There is good news and no news today for New Yorkers with relatives still missing in Haiti following Tuesday's devastating earthquake. Two NYU doctoral students who arrived just a day before the earthquake have been located, following several tense days of waiting. Nathalie Pierre, 24, of Brooklyn and Greg Childs, from South Carolina, were found safe, and flown from Port-au-Prince to the Dominican Republic by the US Coast Guard. And Brooklyn cab driver Pierre Coimin, who had been agonizing over the fate of his 4-year-old daughter, finally heard word from his daughter through the NY Post, which sent a reporter to Coimin with a photo of the girl, her mother, and the message, "Tell Daddy I love him." Others were not so lucky.

The Daily News checked in yesterday with Yvette St. Louis, a medical assistant who was about to go to Haiti to rendezvous with her brother, two sisters and seven other relatives, and bury her mother. Since the earthquake, she has not heard from anyone. "I wish I was there, I wish I had died with them!" St. Louis cried out. "All of them are missing." In Sheepshead Bay, nurse Mathilde Louissaint is waiting to hear from a sister, two brothers, and eight nieces and nephews. "I had to leave work because I was having chest pains," Louissaint told the News. "I can't take it anymore. It's hurting my heart. I stay up late watching the news, and when I try to sleep, everything I've seen on TV, I see in my dreams."

An online registry and toll-free hotline to gather the names of New Yorkers in Haiti during Tuesday's earthquake went live today. They'll offer ways to register the names of missing people and collect contact information which will be shared with aid organizations. The hot line number is 1-888-769-7243; it's staffed from 9 a.m. to 9 p.m. weekdays and 9 a.m. to 5 p.m. on weekends.

Time is running out for those still trapped in the rubble, but staff members of an American aid agency were recently rescued by French rescue workers after spending more than 50 hours trapped under debris at the damaged Hotel Montana in Port-au-Prince, the Baltimore Sun reports. And the Lede has BBC video of the courtyard of the capital city’s main hospital, which has become a makeshift ward. Guy LaRoche, a hospital manager says, "Usually we have 150 doctors for the hospital, now I don’t have 20 — I don’t have 20 doctors now." Regarding the death toll, Alex Thomson of Channel 4 News writes in an e-mail:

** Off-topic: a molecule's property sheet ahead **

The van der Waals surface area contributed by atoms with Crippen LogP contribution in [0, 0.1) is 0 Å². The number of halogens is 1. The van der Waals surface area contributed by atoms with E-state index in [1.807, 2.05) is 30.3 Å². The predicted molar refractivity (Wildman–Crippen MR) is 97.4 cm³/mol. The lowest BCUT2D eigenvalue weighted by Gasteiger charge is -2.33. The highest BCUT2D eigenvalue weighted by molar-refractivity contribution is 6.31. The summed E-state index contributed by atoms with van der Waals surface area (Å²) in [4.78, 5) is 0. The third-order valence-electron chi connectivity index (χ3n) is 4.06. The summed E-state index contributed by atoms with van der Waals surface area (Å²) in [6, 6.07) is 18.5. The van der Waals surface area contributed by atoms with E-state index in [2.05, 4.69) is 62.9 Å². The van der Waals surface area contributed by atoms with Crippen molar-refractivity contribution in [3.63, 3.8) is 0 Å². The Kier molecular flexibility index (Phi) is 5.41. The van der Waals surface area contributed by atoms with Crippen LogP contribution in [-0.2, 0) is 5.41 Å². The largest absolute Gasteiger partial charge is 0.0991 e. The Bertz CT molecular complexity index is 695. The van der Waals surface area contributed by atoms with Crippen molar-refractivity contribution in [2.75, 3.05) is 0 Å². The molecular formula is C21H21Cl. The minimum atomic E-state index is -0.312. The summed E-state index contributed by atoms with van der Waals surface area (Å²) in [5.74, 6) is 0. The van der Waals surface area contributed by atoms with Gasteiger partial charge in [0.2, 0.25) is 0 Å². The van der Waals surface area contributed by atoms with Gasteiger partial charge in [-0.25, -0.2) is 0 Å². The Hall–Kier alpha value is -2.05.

In any other earthquake, three days on, you would have a reasonably credible figure for the number of people killed. As I write some news channels are saying 50,000 are dead. That is bunk. They don’t know. The UN does not know (beyond confirming it has lost 36 staff) and the British minister Douglas Alexander whom I’ve just interviewed, also does not know. In the 21st century it tells you so much about how broken Haiti was before the quake and how much more broken it is after, that this basic kind of information is not yet at hand - even in rough form.

Two aftershocks of approximately 4.5 magnitude rumbled through Haiti at about 4 a.m. and 8:40 a.m. today, frightening survivors throughout the capital again. Meanwhile, the first wave of American troops arrived overnight to provide security for aid delivery, and 9,000 to 10,000 were expected in Haiti by Monday, the Times reports. The United Nations says that one of its food warehouses in the capital had been looted but most of its provisions were recovered. At a press conference this morning, the head of the Doctors Without Borders mission in Haiti said 40 tons of medical supplies are on the way. Two new operating facilities will be set up in the next 48 hours, including an emergency inflatable hospital due to arrive in Haiti on Saturday.

You can donate to Doctors Without Borders here, and here is New York State's official website for donations. Mayor Bloomberg announced yesterday that soon city workers will have the option of donating part of paychecks to Haiti earthquake relief, and City Council Speaker Christine Quinn predicted if every city worker donated a dollar over the next two months, the city could hand over $1.2 million to relief efforts. President Obama has agreed to write a cover story on Haiti for the January 25th issue of Newsweek, hitting newsstands on Monday.